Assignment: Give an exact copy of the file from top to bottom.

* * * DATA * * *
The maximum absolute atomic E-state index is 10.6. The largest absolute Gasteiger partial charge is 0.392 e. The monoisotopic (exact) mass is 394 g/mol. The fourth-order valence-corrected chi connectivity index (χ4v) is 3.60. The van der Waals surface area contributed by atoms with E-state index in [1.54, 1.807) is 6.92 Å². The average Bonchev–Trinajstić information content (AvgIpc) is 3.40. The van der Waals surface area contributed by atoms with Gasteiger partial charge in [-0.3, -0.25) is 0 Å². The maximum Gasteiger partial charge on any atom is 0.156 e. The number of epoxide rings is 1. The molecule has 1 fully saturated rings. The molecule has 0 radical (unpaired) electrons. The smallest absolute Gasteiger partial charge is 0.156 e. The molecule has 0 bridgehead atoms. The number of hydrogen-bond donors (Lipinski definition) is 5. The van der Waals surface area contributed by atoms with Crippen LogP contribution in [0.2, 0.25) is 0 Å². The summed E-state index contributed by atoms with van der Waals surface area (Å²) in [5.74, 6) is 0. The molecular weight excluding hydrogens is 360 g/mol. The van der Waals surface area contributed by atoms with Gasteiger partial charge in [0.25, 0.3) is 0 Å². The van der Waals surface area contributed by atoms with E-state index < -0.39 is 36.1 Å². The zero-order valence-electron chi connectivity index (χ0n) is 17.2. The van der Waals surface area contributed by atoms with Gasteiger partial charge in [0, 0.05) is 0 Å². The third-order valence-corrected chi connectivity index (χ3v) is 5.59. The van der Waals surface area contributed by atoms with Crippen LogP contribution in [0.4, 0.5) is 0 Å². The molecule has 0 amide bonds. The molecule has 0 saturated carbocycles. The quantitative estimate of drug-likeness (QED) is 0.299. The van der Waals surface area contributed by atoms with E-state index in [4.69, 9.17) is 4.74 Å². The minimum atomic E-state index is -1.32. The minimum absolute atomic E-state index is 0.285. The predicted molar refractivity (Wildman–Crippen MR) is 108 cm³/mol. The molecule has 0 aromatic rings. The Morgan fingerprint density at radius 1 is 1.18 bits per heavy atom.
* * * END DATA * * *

The maximum absolute atomic E-state index is 10.6. The largest absolute Gasteiger partial charge is 0.392 e. The monoisotopic (exact) mass is 394 g/mol. The fourth-order valence-corrected chi connectivity index (χ4v) is 3.60. The van der Waals surface area contributed by atoms with E-state index in [1.54, 1.807) is 6.92 Å². The average Bonchev–Trinajstić information content (AvgIpc) is 3.40. The van der Waals surface area contributed by atoms with Gasteiger partial charge in [-0.3, -0.25) is 0 Å². The maximum Gasteiger partial charge on any atom is 0.156 e. The number of epoxide rings is 1. The molecule has 1 fully saturated rings. The molecule has 0 radical (unpaired) electrons. The smallest absolute Gasteiger partial charge is 0.156 e. The molecule has 0 bridgehead atoms. The number of hydrogen-bond donors (Lipinski definition) is 5. The van der Waals surface area contributed by atoms with Crippen LogP contribution in [0.2, 0.25) is 0 Å². The summed E-state index contributed by atoms with van der Waals surface area (Å²) in [5.74, 6) is 0. The molecular weight excluding hydrogens is 360 g/mol. The van der Waals surface area contributed by atoms with Gasteiger partial charge in [0.25, 0.3) is 0 Å². The van der Waals surface area contributed by atoms with E-state index < -0.39 is 36.1 Å². The zero-order valence-electron chi connectivity index (χ0n) is 17.2. The van der Waals surface area contributed by atoms with Gasteiger partial charge in [0, 0.05) is 0 Å². The third-order valence-corrected chi connectivity index (χ3v) is 5.59. The van der Waals surface area contributed by atoms with Crippen LogP contribution in [0.4, 0.5) is 0 Å². The molecule has 0 amide bonds. The molecule has 0 saturated carbocycles. The quantitative estimate of drug-likeness (QED) is 0.299. The van der Waals surface area contributed by atoms with E-state index in [4.69, 9.17) is 4.74 Å². The minimum atomic E-state index is -1.32. The minimum absolute atomic E-state index is 0.285. The predicted molar refractivity (Wildman–Crippen MR) is 108 cm³/mol. The molecule has 0 aromatic rings. The Morgan fingerprint density at radius 1 is 1.18 bits per heavy atom.